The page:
Lately, Jacqueline Olds has been thinking a lot about her mother, Marianne—especially in light of recent global discussions about refugees and immigration.
In the early 1940s, Marianne Olds ’47 spent nearly a year moving with her father from port to port across Europe trying to escape Nazi rule. She arrived as a student at Smith in 1943, accepted as part of the college’s refugee admission program.
Though Marianne had few resources at her disposal, she was “hell bent on getting the very best education,” says Jacqueline Olds.
Smith made that possible by giving Marianne Olds a scholarship, paving the way for a Ph.D. in philosophy from Harvard and, later, a celebrated life as a leader—with her husband, James—in the field of neuroscience.
“Smith,” says Jacqueline Olds, “changed the course of my mother’s life. She always believed that the education she received there gave her the confidence to do whatever she wanted in life.”
Now, seven decades later, Jacqueline Olds is celebrating her mother’s legacy with the establishment of the Marianne Ejier Olds ’47 Scholarship Fund, which will support the education of students who are U.S. permanent residents with refugee or asylum status, undocumented students and international students at Smith.
“It is important that the college be able to continue to support the educational needs of these students who face unique challenges,” Jacqueline Olds said. “Someone needs to stick up for refugees, and I hope this sets an example for others to follow.”
Smith President Kathleen McCartney said the scholarship bolsters the college’s commitment to supporting and including all members of the community.
“Smith has a long and proud history of opening its doors to women from all over the world and making sure they have the means to succeed. This is especially important for refugees,” McCartney said. “I am grateful to Jacqueline Olds for her generosity and for her belief in the power of a Smith education.”
Since February, when President Donald Trump proposed a travel ban for people from six predominantly Muslim nations, McCartney has spoken out about the college’s responsibility for the safety and wellbeing of all of its students.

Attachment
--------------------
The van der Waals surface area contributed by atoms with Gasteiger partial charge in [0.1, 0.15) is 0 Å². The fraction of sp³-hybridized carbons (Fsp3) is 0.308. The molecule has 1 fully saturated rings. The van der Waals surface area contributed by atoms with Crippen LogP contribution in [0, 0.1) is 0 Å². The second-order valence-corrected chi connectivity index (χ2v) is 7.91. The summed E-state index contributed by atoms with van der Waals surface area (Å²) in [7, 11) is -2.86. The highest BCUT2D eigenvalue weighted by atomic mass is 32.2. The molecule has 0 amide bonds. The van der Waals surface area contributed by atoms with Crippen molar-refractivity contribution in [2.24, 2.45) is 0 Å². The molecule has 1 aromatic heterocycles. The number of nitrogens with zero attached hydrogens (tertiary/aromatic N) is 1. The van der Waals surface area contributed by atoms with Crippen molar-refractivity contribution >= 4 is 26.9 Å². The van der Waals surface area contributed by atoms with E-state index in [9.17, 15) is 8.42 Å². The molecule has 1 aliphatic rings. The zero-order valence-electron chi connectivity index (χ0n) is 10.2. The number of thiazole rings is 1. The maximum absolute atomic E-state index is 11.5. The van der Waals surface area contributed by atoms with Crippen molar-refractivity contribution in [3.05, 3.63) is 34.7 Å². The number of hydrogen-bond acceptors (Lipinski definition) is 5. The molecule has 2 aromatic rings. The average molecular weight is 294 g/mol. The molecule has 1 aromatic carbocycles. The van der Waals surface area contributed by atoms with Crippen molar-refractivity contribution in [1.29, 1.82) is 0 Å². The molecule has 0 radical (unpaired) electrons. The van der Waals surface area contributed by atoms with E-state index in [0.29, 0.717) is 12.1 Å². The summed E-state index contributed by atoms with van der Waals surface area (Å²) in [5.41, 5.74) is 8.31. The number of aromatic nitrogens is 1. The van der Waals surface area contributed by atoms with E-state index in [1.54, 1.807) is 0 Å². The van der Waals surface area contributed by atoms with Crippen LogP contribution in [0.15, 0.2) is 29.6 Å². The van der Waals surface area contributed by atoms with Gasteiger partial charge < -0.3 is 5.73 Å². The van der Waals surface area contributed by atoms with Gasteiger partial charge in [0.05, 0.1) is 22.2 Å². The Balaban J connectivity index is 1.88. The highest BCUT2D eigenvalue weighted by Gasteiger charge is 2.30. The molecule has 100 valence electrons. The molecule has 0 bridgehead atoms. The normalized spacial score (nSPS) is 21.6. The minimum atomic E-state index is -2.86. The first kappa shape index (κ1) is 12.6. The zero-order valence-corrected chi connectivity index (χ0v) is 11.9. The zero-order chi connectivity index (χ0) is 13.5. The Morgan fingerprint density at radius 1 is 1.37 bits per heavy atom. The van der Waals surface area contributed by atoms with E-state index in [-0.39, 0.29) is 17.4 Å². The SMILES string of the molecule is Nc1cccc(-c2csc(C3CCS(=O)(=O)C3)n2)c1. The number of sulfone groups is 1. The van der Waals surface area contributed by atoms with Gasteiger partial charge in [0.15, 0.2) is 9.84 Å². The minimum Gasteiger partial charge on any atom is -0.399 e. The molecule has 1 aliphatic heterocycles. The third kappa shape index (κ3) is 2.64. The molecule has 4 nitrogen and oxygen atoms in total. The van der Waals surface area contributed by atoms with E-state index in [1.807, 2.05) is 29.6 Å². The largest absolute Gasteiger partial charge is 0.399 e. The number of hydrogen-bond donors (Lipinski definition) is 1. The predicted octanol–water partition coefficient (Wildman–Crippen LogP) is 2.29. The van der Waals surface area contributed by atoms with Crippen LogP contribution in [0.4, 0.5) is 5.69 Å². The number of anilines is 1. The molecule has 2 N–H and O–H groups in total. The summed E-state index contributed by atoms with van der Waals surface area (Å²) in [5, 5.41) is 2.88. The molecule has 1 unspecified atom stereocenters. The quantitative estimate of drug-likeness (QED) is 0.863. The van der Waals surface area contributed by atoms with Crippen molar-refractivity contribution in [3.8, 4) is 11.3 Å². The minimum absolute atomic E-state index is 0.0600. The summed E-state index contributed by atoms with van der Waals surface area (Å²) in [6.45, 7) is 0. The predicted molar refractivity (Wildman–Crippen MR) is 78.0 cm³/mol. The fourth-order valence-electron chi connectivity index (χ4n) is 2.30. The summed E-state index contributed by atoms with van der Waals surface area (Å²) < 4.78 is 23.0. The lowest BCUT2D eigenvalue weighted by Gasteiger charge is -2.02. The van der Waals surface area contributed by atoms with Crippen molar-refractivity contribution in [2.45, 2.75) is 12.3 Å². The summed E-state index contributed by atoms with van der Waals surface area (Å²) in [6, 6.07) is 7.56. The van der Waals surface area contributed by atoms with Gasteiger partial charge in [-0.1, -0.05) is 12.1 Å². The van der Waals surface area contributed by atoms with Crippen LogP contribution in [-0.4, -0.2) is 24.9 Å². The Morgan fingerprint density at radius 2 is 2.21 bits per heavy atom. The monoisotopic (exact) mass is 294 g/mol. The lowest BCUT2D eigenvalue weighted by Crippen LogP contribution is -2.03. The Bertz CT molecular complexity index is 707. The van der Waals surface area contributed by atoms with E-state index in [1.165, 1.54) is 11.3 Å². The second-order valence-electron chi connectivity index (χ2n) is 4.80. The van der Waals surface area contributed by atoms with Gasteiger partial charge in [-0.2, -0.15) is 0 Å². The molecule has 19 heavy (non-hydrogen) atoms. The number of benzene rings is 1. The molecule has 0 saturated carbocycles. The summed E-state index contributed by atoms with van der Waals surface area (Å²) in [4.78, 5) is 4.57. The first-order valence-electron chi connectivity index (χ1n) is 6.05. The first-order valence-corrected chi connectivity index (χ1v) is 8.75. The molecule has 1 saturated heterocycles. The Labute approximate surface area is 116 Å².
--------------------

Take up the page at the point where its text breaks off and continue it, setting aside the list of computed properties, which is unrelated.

McCartney said ensuring that undocumented students continue to have equal access to financial aid is a priority for the college.
“I remain adamantly committed to nondiscrimination in access to education regardless of citizenship or immigration status,” she wrote in a Feb. 7 letter to the Smith community.
Vivian Nguyen, chair-elect of the student organization Higher Education for Refugees at Smith (HERS), called the establishment of the Marianne Ejier Olds ’47 Scholarship Fund a “tremendous step” in Smith’s efforts to make refugee students feel more secure.
“Scholarships like this one reflect the college’s vision, values and goals,” Nguyen said. “They send a powerful message that Smith welcomes outstanding students of all backgrounds and truly embraces and celebrates diversity on our campus.”
Nguyen said that undocumented and refugee students can face numerous financial, legal and cultural challenges in their quest for a college education—from anxiety at being separated from family to the fear of being sent back to their home countries.
“In coping with all of these difficulties, they need all the support available,” Nguyen said. “This scholarship will help with things like tuition, fees and room and board, but just as importantly it sends a message that Smith cares for all of its students and is one community.”
In the two years since its founding, HERS has organized clothing drives for refugee students, held panel discussions with faculty experts like Steven Heydemann, the Janet Wright Ketcham ’53 Professor in Middle East Studies, and advocated for a scholarship for refugee students.
“It is gratifying to see that the work we’re doing is aligned with the college’s priorities, and we are particularly grateful for the donor of this scholarship,” Ngyuen said. “Thanks to her, no Smithies—whether refugee, undocumented or with asylum status—will walk alone.”
Jacqueline Olds created the scholarship as part of Smith’s Promise to the Future initiative, which inspired donors to either add to or establish new scholarship funds of $250,000 or more. The college used an anonymous $10 million gift to match each fund, dollar for dollar. Thirty-nine endowed scholarship funds were either added to or created during the initiative, including one from trustee Neelum Ashraf Amin ’86 in support of students from Pakistan.
Jacqueline Olds said she hopes the scholarship in her mother’s name will not only ease the financial burden for students but also strengthen the Smith community as a whole.
“What makes a college like Smith great is its diversity,” she said. “It is important to have people from every part of the world on campus. It creates a deeper understanding of the disadvantages some people face and the importance of supporting one another.”